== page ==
2. Weight plays a role. Obesity is associated with an increased risk of developing fibroids. Fat cells in our bodies produce estrogen, which plays a role in the development of uterine fibroids. Maintaining an appropriate weight is helpful. This would be the time not to gain any extra weight. Start exercising regularly to the point where you are working out 4 – 5 hours a week.
    3. Maintain an adequate vitamin D level. Low vitamin D levels increase the risk of uterine fibroids, so it is helpful to know your levels. 
    4. Do not start birth control pills before age 16.
    5. Reduce stress—try techniques to manage stress. One example is Mindful Meditation, which was described in a previous blog.
    6. Get your blood pressure under control – This is based on the new study discussed earlier.

    If you have had uterine fibroids and had a myomectomy, you should follow these strategies to decrease your risk of having your fibroids come back again.

    This ends the three-part series on uterine fibroids. If there are additional questions you have on uterine fibroids, feel free to ask.  I hope that the information provided so far can help start the conversation with your relatives, friends, and healthcare providers regarding uterine fibroids.

    2 Responses to “Uterine Fibroids – Part 3”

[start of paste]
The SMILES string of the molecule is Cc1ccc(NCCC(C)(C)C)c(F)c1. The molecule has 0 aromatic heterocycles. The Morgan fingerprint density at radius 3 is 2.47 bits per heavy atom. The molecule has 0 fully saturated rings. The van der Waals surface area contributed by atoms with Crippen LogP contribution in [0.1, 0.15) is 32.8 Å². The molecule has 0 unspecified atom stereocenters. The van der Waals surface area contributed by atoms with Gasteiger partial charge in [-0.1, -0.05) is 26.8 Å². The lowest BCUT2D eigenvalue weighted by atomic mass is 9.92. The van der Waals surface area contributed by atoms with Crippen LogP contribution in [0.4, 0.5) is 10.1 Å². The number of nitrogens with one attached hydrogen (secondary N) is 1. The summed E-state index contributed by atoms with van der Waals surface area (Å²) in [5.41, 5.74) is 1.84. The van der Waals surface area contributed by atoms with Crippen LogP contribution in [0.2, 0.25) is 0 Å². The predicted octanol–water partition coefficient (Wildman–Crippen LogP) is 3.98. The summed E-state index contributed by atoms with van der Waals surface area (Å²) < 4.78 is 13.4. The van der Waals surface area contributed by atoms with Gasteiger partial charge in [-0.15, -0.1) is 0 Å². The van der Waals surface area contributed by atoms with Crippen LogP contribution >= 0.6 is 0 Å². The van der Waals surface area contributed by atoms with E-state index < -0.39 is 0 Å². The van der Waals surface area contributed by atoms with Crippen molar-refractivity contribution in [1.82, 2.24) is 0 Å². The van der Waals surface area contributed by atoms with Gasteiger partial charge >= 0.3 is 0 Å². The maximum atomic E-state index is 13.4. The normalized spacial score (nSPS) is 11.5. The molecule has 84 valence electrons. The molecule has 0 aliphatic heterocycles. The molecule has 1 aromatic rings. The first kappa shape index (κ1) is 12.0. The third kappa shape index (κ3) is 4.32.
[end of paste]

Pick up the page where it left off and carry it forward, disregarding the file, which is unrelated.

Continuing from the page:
1. Linda Alanla Jackson says:

      Excellent, excellent, excellent information!!!!!!

    Leave a Reply

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    With her trademark wit and straightforward communication, Dr. Osuagwu continues to dole out valuable medical advice using the letter form and addressing women’s health conditions and issues in a method that was praised for its innovative approach in her earlier award-winning book, Letters to My Sisters: Plain Truths and Straightforward Advice from a Gynecologist. In this book, each letter is paired with reference sources and statistics about the condition that is the subject of the letter.

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    The book discusses common gynecological and women’s health issues in a series of witty and entertaining letters. These letters, all educational, offer suggestions on what approaches to take in tackling the medical problems that typically bring women to an ob/gynecologist. The letters are spiced with art, a poem and quotes. Although its emphasis is on gynecology and women’s health, it touches on some other medical issues that make women visit their doctors.

    The second half of the book briefly discusses the most common gynecological conditions and also provides an overview of sexually transmitted infections. A list of annotated websites dealing with the different topics in the book is provided for the reader who wants to pursue each subject in depth.